At least six children and three women living in a faith-based community of U.S. citizens in Mexico were shot to death Monday in the northern part of the country, and six more children were wounded after their convoy came under fire during a brazen daylight ambush believed to have been carried out by gunmen affiliated with the cartels.
Alfonso Durazo, Mexico's top security official, confirmed the six deaths, adding that six more children were wounded in the attack, with five transferred to hospitals in Phoenix, Ariz.
He had indicated that one child was still missing, although relatives later appeared to indicate that the girl, Mckenzie Langford, age 9, who had been grazed in the arm by a bullet and had gone for help only to get lost in the dark, was eventually found.
All the victims are believed to be members of the extended LeBaron family, who live in a religious community in La Mora, northern Mexico, a decades-old settlement in Sonora state founded as part of an offshoot of The Church of Jesus Christ of Latter-day Saints around 70 miles south of Douglas, Ariz.
They said the group was attacked while traveling in a convoy of three SUVs. Durazo said the gunmen may have mistaken the SUV convoy for rival gangs. Police first found a burned-out Chevy Tahoe with five people. About 11 miles up the mountainous dirt road, they found a Suburban with a dead woman and two dead children inside. Farther on, they found a second Suburban and, about 15 yards away, the body of a woman.
The victims were all dual Mexican and U.S. citizens and were traveling back to the U.S. when they were ambushed, according to Utah's KUTV.
Local media, citing statements purportedly made by family member Julian LeBaron, said that Durazo informed him that three people had been detained in the attack against his family.
Among those killed were Rhonita Maria Miller, 30, and her four children Howard, 12, Krystal 10, and 8-month-old babies Titus and Tiana. Her burned-out bullet-ridden SUV was reportedly found outside the town of Bavispe, where the settlement is located.
Also killed were Christina Marie Langford Johnson, 31, Dawna Ray Langford, 43, and two of her children Trevor and Rogan, ages 11 and 2.
Several other children survived the attack, including Faith Johnson, Christina's 7-month-old daughter, who was found in her car seat, seemingly put on the floor by her mother, unharmed.
Langford Jr. told Fox News: "It's just huge. It's just absolutely unimaginable. This is the absolute worst nightmare for our entire existence in Mexico...and we never thought it was possible."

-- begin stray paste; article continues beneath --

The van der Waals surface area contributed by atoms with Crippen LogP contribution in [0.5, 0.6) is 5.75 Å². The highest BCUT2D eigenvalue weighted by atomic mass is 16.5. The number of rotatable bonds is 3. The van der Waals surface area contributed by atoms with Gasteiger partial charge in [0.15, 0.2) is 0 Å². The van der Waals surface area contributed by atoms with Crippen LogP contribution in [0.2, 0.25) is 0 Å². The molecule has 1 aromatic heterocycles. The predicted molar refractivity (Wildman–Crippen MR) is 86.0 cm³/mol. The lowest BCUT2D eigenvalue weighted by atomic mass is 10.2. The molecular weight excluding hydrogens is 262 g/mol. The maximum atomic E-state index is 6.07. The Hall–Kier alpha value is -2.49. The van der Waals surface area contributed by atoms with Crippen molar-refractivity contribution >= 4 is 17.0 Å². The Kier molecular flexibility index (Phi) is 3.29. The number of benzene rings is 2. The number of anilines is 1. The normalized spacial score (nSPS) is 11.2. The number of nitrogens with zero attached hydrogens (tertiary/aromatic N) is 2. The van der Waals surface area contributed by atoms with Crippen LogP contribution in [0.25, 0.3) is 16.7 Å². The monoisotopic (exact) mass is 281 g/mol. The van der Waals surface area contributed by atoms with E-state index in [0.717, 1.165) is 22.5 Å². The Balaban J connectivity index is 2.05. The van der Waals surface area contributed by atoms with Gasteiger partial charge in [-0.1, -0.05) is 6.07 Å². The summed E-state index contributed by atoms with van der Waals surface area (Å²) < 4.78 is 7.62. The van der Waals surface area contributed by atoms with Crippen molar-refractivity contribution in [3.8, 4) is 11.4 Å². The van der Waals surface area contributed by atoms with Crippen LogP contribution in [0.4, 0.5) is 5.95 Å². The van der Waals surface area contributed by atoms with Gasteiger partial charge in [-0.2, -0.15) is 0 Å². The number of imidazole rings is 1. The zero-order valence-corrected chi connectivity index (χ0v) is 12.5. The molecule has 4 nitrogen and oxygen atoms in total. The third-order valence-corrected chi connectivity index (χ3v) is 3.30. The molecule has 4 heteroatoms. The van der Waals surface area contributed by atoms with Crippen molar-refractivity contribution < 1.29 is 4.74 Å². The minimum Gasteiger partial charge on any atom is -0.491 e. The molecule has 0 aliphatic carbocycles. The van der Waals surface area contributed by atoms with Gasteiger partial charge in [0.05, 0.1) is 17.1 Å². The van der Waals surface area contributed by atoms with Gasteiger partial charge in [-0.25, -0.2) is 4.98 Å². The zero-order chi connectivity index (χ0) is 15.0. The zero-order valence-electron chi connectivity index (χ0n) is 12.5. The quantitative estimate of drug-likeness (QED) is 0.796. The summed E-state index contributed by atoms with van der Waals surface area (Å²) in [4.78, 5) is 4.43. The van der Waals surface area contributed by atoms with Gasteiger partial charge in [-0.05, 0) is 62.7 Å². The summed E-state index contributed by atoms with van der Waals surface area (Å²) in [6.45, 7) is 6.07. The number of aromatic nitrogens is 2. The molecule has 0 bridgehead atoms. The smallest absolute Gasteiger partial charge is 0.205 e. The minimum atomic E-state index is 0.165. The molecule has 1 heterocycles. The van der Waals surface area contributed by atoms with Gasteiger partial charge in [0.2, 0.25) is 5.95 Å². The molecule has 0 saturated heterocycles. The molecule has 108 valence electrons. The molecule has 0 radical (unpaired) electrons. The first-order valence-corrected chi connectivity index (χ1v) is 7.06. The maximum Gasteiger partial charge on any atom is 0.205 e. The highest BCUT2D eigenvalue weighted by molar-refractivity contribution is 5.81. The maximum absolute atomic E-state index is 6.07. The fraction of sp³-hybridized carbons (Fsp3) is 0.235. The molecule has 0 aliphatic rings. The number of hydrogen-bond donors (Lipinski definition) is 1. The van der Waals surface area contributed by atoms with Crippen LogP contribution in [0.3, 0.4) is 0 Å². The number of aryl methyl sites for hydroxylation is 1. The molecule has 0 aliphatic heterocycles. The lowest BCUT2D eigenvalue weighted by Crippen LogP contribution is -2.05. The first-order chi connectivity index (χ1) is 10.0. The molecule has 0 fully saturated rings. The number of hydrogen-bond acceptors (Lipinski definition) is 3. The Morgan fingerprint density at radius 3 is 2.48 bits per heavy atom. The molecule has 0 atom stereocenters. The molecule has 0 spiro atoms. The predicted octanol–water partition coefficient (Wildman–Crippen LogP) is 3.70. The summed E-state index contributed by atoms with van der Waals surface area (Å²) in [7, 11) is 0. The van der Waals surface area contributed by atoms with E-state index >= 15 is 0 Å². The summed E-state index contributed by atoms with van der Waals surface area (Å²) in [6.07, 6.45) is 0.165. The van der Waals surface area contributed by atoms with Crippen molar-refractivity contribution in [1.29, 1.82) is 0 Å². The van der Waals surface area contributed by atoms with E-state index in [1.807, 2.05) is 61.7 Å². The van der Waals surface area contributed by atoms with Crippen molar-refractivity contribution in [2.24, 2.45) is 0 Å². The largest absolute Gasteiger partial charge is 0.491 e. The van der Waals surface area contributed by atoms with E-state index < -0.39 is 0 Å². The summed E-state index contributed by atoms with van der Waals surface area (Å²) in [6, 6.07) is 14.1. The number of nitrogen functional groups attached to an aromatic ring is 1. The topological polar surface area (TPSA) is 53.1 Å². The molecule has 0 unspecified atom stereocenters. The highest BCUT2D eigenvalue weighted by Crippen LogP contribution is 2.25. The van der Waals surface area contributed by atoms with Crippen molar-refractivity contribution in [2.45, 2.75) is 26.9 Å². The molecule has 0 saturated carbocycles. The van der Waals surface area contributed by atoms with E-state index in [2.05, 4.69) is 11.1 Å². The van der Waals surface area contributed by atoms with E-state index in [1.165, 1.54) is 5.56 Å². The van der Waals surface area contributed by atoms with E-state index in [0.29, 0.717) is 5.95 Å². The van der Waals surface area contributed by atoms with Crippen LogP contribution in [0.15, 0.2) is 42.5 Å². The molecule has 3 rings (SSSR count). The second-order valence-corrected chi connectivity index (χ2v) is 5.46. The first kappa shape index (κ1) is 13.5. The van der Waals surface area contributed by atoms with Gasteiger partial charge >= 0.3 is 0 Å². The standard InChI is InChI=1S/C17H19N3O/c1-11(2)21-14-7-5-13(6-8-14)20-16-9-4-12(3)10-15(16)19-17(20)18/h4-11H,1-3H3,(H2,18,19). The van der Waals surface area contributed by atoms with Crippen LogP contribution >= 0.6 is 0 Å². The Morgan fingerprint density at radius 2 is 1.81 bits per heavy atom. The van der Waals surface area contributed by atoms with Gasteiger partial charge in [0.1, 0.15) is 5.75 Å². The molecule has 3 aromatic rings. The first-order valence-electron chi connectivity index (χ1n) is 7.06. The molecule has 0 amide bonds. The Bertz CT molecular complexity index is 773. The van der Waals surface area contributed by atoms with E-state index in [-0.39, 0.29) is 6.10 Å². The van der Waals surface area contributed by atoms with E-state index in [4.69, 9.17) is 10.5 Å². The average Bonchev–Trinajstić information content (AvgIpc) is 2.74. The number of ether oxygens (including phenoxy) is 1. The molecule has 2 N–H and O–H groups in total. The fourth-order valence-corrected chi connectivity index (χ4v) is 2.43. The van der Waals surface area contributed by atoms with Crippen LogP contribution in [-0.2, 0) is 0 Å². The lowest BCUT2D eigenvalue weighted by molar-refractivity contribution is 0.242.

Jhon LeBaron, another relative, posted on his Facebook page that his aunt and another woman were dead. He also posted that six of his aunt's children had been left abandoned, but alive, on a roadside.
In a series of tweets Tuesday morning, President Trump hit out at the "monsters" who perpetrated the act.
"A wonderful family and friends from Utah got caught between two vicious drug cartels, who were shooting at each other, with the result being many great American people killed, including young children, and some missing. If Mexico needs or requests help in cleaning out these monsters, the United States stands ready, willing & able to get involved and do the job quickly and effectively. The great new President of Mexico has made this a big issue, but the cartels have become so large and powerful that you sometimes need an army to defeat an army!"
He added in a third tweet: "This is the time for Mexico, with the help of the United States, to wage WAR on the drug cartels and wipe them off the face of the earth. We merely await a call from your great new president!"
President Andrés Manuel López Obrador refused that approach, saying at a Tuesday news conference, "The worst thing you can have is war."
"We declared war, and it didn't work," Lopez Obrador said, referring to the policies of previous administrations. "That is not an option."
Early reports indicated the tragedy could have been a case of mistaken identity, but there was a run-in with the cartel 10 years ago when two members of the family opposed to local drug trafficking groups were kidnapped and murdered.
Mexico's federal Department of Security and Citizens' Protection said security forces were reinforced with National Guard, army and state police troops in the area following "the reports about disappearance and aggression against several people." The troops were searching for the missing community members, believed to include 11 children or more.
According to Langford Jr.’s Facebook post, one of the older boys in the group managed to escape with six of his siblings from the ongoing shootout and run back to his home at La Mora settlement. He said he left other children who were injured hidden on the side of the road. It was unclear how many children were ultimately rescued as of Monday evening.
Many of the church's members were born in Mexico and thus have dual U.S. citizenship. The three SUVs left Bavispe and were traveling on the outskirts of Sonora, near the neighboring state of Chihuahua, when they were reportedly attacked.
Claudia Pavlovich Arellano, the governor from Sonora, tweeted in Spanish her determination to find the killers.
"As a mother, I feel courage, repudiation and deep pain for what cowards did in the mountains between Sonora and Chihuahua," she wrote. "I don't know what kind of monsters dare to hurt women and children. As governor, I will do everything to make sure this does not go unpunished and those responsible pay."
The U.S. State Department issued a statement saying, “The safety and welfare of U.S. citizens abroad is among the Department of State’s top priorities. When a U.S. citizen is missing or passes away overseas, we engage with local officials at multiple levels and provide all appropriate consular assistance."
Fox News' Caleb Parke, Rob Gearty, Lucia Suarez Sang, Chris Irvine and The Associated Press contributed to this report.